Venice Travel Guide

Where Timeless Romance Meets Historic Splendor - A City of Canals, Art, and Enduring Legacy

The mere mention of Venice conjures an air of irresistible romance. With iconic canals, delectable food and wine, and a fascinating mix of architecture, art, and history, “La Serenissima” is one of Italy’s most magical destinations. A dominant world power for more than a millennium, Venice’s beauty may be faded, but it’s all the more precious for its age. Whether you’re getting lost in its maze of narrow streets or exploring its calm canals, the city’s lavishly decorated palaces, churches, and piazzas meet your eye and stir your heart.

Venice’s Centro Storico, home to about 272,000 people, is laid out across a series of 122 small islands in the shallow Venetian Lagoon, just off the Adriatic Sea. The 150-some canals dug across those islands and the more than 400 bridges that cross them are Venice’s defining features, but gondolas and water taxis are only the beginning of what this city has to offer. Dotting the city are sprawling squares, ornate palaces, and centuries-old basilicas. The heart of the city and its most famous square is the Piazza San Marco, dubbed “the drawing room of Europe” and first laid out in the 800s AD in front of Saint Mark’s Basilica. Surrounding the square are some of the city’s most breathtaking sights.

Venice’s humble origins give no hint of the mighty sea power the city would become. First populated in the second century by Italians fleeing the Barbarians, Venice’s first few centuries were a roller-coaster ride of invasions and conquests by the Visigoths, the Huns, and the Lombards, among others. But by the Middle Ages, Venice had asserted its independence. Eventually, the city declared itself a city-state and the Venetian Republic. The city’s strategic location on the Adriatic Sea ushered it into a heyday of unrivaled commercial and naval success, leading it to be a trade leader and a fearsome maritime power that dominated the Adriatic, the Aegean, and the Mediterranean Seas.
Such success brought Venetian families great wealth and their struggles to one-up one another by building the best and biggest palaces, patronizing the most talented artists, and decorating their city with the most beautiful plazas and halls endowed Venice with the awe-inspiring art and architecture we enjoy today.

Venice’s above-water wonders are its most famous, but no less interesting are those found in the murky depths of the lagoon. Thousands of woodpiles from areas now in Slovenia and Croatia support Venice’s stately buildings; many have been submerged for centuries and continue to bear the weight of imposing stone and brick buildings. Yes, Venice has sunk considerably, but not because of faulty foundations. Wells dug beyond the lagoon proved to be the source of the problem, but since artisan wells were outlawed in the 1960s, the sinking has slowed considerably. Still, in some old houses, problems with ground-floor flooding have forced people to abandon the lower level of their homes and businesses.

  • Fresh seafood on ice in Rialto
    Fresh seafood on ice in Rialto's fish market

    Gastronomy and Wine

Nearby Wine Regions


  • Piazza San Marco (Saint Mark’s Square)

    Since the 9th century, this sprawling square has been the heart of Venice. Come to marvel at the gorgeous palaces and churches lining it, to stroll its porticoed edge or watch the world go by from one of its terrace cafes.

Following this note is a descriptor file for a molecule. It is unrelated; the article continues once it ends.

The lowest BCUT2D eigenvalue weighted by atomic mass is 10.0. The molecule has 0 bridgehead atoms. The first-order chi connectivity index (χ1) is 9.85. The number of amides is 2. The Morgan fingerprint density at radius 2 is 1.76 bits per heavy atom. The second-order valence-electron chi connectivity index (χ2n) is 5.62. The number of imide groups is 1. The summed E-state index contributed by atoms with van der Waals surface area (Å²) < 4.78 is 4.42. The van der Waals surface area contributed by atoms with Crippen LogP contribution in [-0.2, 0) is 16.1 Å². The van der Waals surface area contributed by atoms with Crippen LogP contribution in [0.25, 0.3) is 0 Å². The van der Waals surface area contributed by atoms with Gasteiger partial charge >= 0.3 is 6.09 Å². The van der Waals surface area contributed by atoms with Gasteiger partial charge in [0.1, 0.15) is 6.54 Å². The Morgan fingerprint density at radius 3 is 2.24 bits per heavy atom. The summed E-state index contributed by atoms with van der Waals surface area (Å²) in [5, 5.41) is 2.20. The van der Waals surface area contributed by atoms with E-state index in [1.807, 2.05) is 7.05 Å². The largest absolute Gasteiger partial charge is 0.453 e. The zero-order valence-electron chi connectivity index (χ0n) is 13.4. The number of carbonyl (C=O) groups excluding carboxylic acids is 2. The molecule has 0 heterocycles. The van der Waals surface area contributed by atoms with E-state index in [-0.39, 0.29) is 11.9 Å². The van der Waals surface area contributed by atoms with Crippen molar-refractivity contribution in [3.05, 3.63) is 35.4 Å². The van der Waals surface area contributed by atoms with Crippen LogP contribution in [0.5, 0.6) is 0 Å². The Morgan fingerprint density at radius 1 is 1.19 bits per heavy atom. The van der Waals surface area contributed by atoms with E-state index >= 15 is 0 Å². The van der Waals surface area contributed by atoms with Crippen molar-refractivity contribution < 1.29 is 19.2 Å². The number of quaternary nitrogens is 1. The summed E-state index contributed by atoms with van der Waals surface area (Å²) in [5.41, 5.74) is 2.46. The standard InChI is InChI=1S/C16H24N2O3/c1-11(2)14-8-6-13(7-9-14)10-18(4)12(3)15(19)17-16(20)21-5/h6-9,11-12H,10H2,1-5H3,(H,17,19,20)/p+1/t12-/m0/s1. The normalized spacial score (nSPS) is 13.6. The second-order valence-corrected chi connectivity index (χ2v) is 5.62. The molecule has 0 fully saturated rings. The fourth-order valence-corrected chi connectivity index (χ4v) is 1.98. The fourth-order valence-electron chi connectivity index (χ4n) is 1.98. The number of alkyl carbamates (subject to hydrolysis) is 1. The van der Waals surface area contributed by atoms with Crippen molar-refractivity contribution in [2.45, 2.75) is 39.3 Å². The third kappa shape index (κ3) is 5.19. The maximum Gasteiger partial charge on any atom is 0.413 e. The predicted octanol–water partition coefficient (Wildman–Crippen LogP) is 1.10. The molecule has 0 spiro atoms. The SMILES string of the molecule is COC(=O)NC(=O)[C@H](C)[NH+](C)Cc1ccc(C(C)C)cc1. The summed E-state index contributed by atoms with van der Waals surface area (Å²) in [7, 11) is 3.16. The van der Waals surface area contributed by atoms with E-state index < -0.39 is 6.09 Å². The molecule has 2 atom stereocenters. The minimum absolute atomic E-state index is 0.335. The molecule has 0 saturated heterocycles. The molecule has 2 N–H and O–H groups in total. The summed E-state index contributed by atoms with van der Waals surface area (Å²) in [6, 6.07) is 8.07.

• Basilica di San Marco (Saint Mark’s Basilica)

    Few of the world’s religious monuments can rival Saint Mark’s for opulence and luxury. Consecrated in 1094, it is particularly famous for the golden mosaics adding glitter to the glamour of the doorways in the façade and the domes in the Basilica’s interior.

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  • Palazzo Ducale di Venezia (Doge’s Palace)

    On the Piazzetta San Marco, the white and pink façade of this Gothic palace offers visitors a rare glimpse of civil Venetian Gothic. Constructed from 1309 to 1424, this lavish palace was the center of the Venetian Republic.

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  • Peggy Guggenheim Collection

    Collector Peggy Guggenheim (1898-1979), who for 30 years lived in the house now containing this museum, had eccentric tastes running the gamut across all the major artistic styles of the 20th century. Her collection of masterpieces includes works by Pablo Picasso, Salvador Dali, Jackson Pollock, Mark Rothko, and Francis Bacon.

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  • Ca’ d’Oro (now Galleria Franchetti)

    Dubbed the “Golden House,” this 15th-century Gothic creation is no longer as golden as it once was (the name comes from the gilding that once covered the façade), but it is still a beautiful place to see Italian Renaissance art and, as a bonus, to enjoy fabulous views over the Grand Canal from the balconies of the Franchetti Gallery.

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  • Rialto Market

    The city’s premier market, vendors have been hawking their fresh fish and vegetables, cheeses and hams, wine, and even horsemeat here for nearly a millennia.

  • Art Biennal

    Europe’s premier art festival, Venice’s Art Biennal, began in 1894 and has been bringing together the very best in Italian and international art ever since.

  • Carnival

    Dating to 1162, the Carnival of Venice (held the two weeks before the Christian holiday of Ash Wednesday) is one of the city’s most exciting celebrations. Carnival masks, used from the 13th century onward and often made of paper mache, held an important place in Venetian society.

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